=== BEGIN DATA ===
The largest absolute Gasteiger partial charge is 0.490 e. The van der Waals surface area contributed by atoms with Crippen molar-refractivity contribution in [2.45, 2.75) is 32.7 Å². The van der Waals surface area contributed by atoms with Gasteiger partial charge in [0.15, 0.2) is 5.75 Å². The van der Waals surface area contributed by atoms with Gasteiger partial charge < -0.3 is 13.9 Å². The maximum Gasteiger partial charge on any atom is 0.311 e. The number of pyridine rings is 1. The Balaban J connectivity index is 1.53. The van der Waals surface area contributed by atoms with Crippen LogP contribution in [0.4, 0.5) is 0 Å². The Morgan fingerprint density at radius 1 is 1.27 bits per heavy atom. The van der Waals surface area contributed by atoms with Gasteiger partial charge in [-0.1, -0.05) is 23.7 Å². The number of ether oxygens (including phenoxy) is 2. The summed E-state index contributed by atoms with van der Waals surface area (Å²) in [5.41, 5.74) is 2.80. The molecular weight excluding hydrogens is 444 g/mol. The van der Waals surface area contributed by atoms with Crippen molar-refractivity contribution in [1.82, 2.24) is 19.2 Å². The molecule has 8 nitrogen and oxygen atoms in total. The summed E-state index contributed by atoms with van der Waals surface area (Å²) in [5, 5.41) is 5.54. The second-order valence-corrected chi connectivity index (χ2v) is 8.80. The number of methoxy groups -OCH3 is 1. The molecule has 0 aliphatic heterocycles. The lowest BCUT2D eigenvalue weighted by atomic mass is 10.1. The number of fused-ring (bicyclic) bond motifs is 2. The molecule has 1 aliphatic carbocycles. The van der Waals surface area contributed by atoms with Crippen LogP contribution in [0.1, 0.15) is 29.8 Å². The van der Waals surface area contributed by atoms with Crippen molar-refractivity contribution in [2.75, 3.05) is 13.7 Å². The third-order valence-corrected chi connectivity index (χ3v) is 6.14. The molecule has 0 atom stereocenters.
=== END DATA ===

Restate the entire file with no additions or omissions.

The largest absolute Gasteiger partial charge is 0.490 e. The van der Waals surface area contributed by atoms with Crippen molar-refractivity contribution in [2.45, 2.75) is 32.7 Å². The van der Waals surface area contributed by atoms with Gasteiger partial charge in [0.15, 0.2) is 5.75 Å². The van der Waals surface area contributed by atoms with Gasteiger partial charge < -0.3 is 13.9 Å². The maximum Gasteiger partial charge on any atom is 0.311 e. The number of pyridine rings is 1. The Balaban J connectivity index is 1.53. The van der Waals surface area contributed by atoms with Crippen LogP contribution in [0.4, 0.5) is 0 Å². The Morgan fingerprint density at radius 1 is 1.27 bits per heavy atom. The van der Waals surface area contributed by atoms with Gasteiger partial charge in [-0.1, -0.05) is 23.7 Å². The number of ether oxygens (including phenoxy) is 2. The summed E-state index contributed by atoms with van der Waals surface area (Å²) in [5.41, 5.74) is 2.80. The molecular weight excluding hydrogens is 444 g/mol. The van der Waals surface area contributed by atoms with Crippen molar-refractivity contribution in [1.82, 2.24) is 19.2 Å². The molecule has 8 nitrogen and oxygen atoms in total. The summed E-state index contributed by atoms with van der Waals surface area (Å²) in [5, 5.41) is 5.54. The second-order valence-corrected chi connectivity index (χ2v) is 8.80. The number of methoxy groups -OCH3 is 1. The molecule has 0 aliphatic heterocycles. The lowest BCUT2D eigenvalue weighted by atomic mass is 10.1. The number of fused-ring (bicyclic) bond motifs is 2. The molecule has 1 aliphatic carbocycles. The van der Waals surface area contributed by atoms with Crippen LogP contribution in [0.1, 0.15) is 29.8 Å². The van der Waals surface area contributed by atoms with Crippen molar-refractivity contribution in [2.75, 3.05) is 13.7 Å². The third-order valence-corrected chi connectivity index (χ3v) is 6.14. The molecule has 0 atom stereocenters.